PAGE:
Like her other Alberta attendees, Miller-Anderson was inspired by the conference and people she met.

“When you think about agriculture and anything related to the environment, it’s something that we really have to collaborate on,” she said. “It (the conference) really builds those relationships early on. These are 99 other people who I will continue working with in the future.”

Heuver, 18, grew up on a turf farm in Strathmore and is taking a gap year after graduating from high school. She has always been interested in agriculture, and has been heavily involved with 4-H. Her project focused on how to grow rabbits for meat in an urban area.

“In North America, rabbits are more seen as pets, but there’s a lot of buzz around them because they are such a nutritious food source,” she said. “They have a higher protein content than both beef and pork. They require so little space that you can easily raise them in your backyard.”

Heuver began raising rabbits in 2016, but found there was little husbandry information online. She began creating an outline for an online course on raising rabbits in a backyard.

At the summit, each participant was placed in a group with nine other people working in a similar field. Heuver found herself in the urban agriculture group.

“We spoke about our pro­jects and bounced ideas off each other and brainstormed a bit,” she said. “My idea improved 110 per cent from getting there on the Monday to the Thursday.”

After participating in the summit, Heuver realized her idea had a lot of potential. She is still not sure if she is going to pursue it, because she is young and it is a huge undertaking. But the conference opened her up to the possibility of a career that could combine agriculture and science.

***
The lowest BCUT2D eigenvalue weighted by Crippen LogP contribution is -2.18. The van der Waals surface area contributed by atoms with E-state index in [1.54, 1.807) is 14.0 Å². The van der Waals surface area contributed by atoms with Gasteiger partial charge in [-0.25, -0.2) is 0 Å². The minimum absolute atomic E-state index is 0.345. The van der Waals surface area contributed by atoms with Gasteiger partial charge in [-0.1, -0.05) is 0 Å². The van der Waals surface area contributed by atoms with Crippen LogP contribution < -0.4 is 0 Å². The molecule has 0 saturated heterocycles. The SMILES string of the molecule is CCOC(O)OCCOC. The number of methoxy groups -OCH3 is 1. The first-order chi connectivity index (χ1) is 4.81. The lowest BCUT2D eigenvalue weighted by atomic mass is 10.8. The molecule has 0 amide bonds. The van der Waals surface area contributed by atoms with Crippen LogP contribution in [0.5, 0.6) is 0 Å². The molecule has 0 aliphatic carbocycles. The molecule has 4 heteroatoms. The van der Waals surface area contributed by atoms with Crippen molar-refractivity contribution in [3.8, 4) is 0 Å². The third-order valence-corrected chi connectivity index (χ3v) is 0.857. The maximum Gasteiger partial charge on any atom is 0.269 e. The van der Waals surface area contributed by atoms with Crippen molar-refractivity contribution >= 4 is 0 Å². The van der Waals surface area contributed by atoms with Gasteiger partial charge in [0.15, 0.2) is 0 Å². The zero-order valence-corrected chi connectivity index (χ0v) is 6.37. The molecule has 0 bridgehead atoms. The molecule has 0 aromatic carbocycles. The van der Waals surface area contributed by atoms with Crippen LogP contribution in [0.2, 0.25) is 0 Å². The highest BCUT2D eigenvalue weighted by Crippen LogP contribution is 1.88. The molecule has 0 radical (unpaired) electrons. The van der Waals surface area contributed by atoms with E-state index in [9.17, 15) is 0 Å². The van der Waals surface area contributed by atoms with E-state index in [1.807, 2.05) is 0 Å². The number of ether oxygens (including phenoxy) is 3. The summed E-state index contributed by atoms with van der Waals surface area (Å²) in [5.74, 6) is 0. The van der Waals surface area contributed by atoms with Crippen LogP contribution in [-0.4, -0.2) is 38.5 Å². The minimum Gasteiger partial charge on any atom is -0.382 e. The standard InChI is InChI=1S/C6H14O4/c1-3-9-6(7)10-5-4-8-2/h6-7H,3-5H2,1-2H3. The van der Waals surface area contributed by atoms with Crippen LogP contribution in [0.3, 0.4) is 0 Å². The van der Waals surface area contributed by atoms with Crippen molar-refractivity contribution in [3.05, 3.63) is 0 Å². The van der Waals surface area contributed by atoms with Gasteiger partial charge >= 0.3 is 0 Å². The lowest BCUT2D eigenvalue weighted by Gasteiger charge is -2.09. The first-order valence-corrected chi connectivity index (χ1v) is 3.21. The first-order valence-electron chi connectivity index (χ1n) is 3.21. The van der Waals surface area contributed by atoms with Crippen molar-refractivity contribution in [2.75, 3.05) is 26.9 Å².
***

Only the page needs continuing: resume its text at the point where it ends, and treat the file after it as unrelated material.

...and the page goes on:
“I knew that when I graduated high school that I was interested in science, and biology in particular,” said Heuver. “But because of my small world view of what agriculture is, I didn’t see a space to be a scientist and work in agriculture. After the summit, I learned that those are not mutually exclusive things. I met a lot of delegates who were doing master’s degrees and PhDs in biotechnology, biology and bioengineering, and all of these people were by definition scientists, and were also interested in agriculture.”

The summit was “a once-in-a-lifetime opportunity,” she said.

“Sustainable ag is not going to be an easy, one-method thing to find a solution for, but there are so many people around the world who have different, diverse ideas. Even if it is not an easy fix, there is still a lot of hope in the future that it will become a reality.”

About the author

Reporter

Alexis Kienlen

Alexis Kienlen lives in Edmonton and has been writing for Alberta Farmer since 2008. Originally from Saskatoon, she has also published two collections of poetry and a biography about a Sikh civil rights activist. Her freelance work has appeared in numerous publications across Canada.